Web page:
ParaGard is an intrauterine device (IUD) that s inserted into the uterus to prevent long-term pregnancy.
It has a T-shaped plastic frame with a copper wire around the stem and two copper sleeves along the arms that continue to release copper to bathe the lining of the uterus.
ParaGard produces an inflammatory reaction inside the uterus that is toxic to sperm, thus preventing fertilization.
ParaGard is the sole copper IUD available in the United States. It is capable of preventing pregnancy for up to a decade after insertion.
Along with using a ParaGard (copper IUD) comes potential risks. Less than 1 percent of women who use ParaGard will get pregnant within the first year of typical use.
If you get pregnant while using ParaGard, you are most likely to have an ectopic pregnancy, this is a situation that occurs when the fertilized egg implants outside the uterus, usually in the fallopian tube.
However, because ParaGard prevents most pregnancies, the general risk of having and ectopic pregnancy is lower than it is for other for other sexually active women who do not use contraception.
ParaGard does not offer any protection against sexually transmitted infections (STIs).
The following side effects can be attributed to ParaGard:
- A backache.
- Bleeding between periods.
- Pain during sex.
- Vaginal discharge.
- Inflammation of the vagina (vaginitis).
- Severe menstrual pain and heavy bleeding.
It is also possible to expel ParaGard from your uterus. You might not even feel it when it occurs.
You may be more likely to expel ParaGard in the following cases:
- If you have never been pregnant.
- If you have heavy or prolonged periods.
- If you have severe menstrual pain.
- If you have previously expelled an IUD.
- If you are younger than 20.
- If you had the IUD inserted immediately after childbirth or second-trimester abortion.
Your doctor will make an evaluation of your overall health and also do a pelvic exam in order to prepare for the ParaGard (copper IUD). He or she may also recommend screening for STIs.
You can have ParaGard inserted at any time during a menstrual cycle if you have been constantly using another birth control method or you have not had sex since your last period.
If you are breastfeeding, have regular periods or have not been consistent when using birth control, you may need to take a pregnancy test before ParaGard is inserted or have it inserted during a period.
Taking a nonsteroidal anti-inflammatory drug, such as ibuprofen (Advil, Motrin IB, others), one or two hours prior to the procedure can help in reducing cramping.
Read on to learn more about what to expect before, during, and after your ParaGard (copper IUD).
Paragard is typically inserted in a doctor's office. During the procedure. A speculum will first be inserted into your vagina, then your vagina and cervix will be cleansed with an antiseptic solution.
After this, you doctor will use a special instrument to properly align your cervical canal and uterine cavity, and another tool to measure the depth of your uterine cavity.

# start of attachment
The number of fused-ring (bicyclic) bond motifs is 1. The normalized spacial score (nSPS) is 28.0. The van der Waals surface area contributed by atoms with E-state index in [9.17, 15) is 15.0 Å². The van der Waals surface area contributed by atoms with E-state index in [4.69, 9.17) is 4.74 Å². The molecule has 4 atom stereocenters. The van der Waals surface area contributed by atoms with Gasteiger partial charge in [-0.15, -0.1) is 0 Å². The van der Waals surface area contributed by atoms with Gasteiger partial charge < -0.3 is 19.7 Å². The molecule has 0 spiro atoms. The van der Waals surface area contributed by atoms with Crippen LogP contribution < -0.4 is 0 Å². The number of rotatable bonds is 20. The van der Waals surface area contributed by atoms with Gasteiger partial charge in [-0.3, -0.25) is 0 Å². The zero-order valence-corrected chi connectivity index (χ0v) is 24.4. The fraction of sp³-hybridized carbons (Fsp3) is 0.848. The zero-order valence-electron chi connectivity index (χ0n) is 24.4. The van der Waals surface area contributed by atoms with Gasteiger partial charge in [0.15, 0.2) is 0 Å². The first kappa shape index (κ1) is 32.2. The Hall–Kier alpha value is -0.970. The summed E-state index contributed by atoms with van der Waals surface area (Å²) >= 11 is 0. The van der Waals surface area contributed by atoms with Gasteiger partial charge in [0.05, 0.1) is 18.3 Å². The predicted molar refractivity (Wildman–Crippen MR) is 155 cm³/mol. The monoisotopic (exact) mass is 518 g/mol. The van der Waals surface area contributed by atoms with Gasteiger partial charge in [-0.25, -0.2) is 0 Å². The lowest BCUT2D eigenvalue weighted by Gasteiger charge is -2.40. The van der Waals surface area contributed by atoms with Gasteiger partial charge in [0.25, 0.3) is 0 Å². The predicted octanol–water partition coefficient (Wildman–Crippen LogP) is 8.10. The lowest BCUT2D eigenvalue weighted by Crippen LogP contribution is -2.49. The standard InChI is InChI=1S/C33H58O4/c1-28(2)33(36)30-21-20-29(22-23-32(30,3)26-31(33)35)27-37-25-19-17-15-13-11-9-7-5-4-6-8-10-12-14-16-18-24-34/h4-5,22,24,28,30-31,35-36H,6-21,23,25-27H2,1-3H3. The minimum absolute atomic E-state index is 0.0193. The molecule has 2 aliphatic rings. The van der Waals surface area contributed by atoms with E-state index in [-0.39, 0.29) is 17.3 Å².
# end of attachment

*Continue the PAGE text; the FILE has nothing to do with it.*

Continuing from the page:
Your doctor will then proceed to fold down ParaGard’s horizontal arms and place the device inside an applicator tube. He or she will then insert the tube into your cervical canal and carefully place ParaGard in your uterus.
When the applicator tube is removed, ParaGard will remain in place. Your doctor will then trim the ParaGard's strings so that they do not protrude far into the vagina and may also record the length of the strings.
During the insertion of ParaGard, as with other procedures, you might experience dizziness, fainting, nausea, low blood pressure or a slower than normal heart rate (bradycardia).
Your doctor will likely suggest that you remain laying down for a few minutes after the procedure in order to allow these side effects to pass. Rarely, it is also possible for the IUD to perforate the uterine wall or cervix.
After the procedure. You must check to feel that the ParaGard's strings are not protruding from your cervix after every period. It is fine to use tampons with ParaGard.
About a month after ParaGard is inserted, your doctor may re-examine you to make sure the device has not moved and check for any signs of infection.
While using ParaGard, contact your doctor immediately you have the following:
- Signs and symptoms of pregnancy.
- Unusual heavy vaginal bleeding.
- Foul vaginal discharge.
- Worsening pelvic pain.
- Severe abdominal pain or tenderness.
- Unexplained fever.
- Possible exposure to a sexually transmitted infection.
It is also very important to contact your doctor immediately you think ParaGard is not in place anymore.
Call your doctor in the following cases:
- You have breakthrough bleeding or bleeding after sex.
- Sex is painful for you or your partner.
- The strings are missing or suddenly seem longer.
- You feel part of the device in your vagina or cervix.
Your doctor will check the position of the ParaGard and remove it if need be.
Removal. Paragard is usually removed in the doctor's office. Your doctor will likely use forceps to grasp the device's strings and proceed to pull gently.
The arms of the device will fold upward as it is removed from the uterus. During removal, it’s common to experience light bleeding and cramping. Removal can be more complicated in some cases.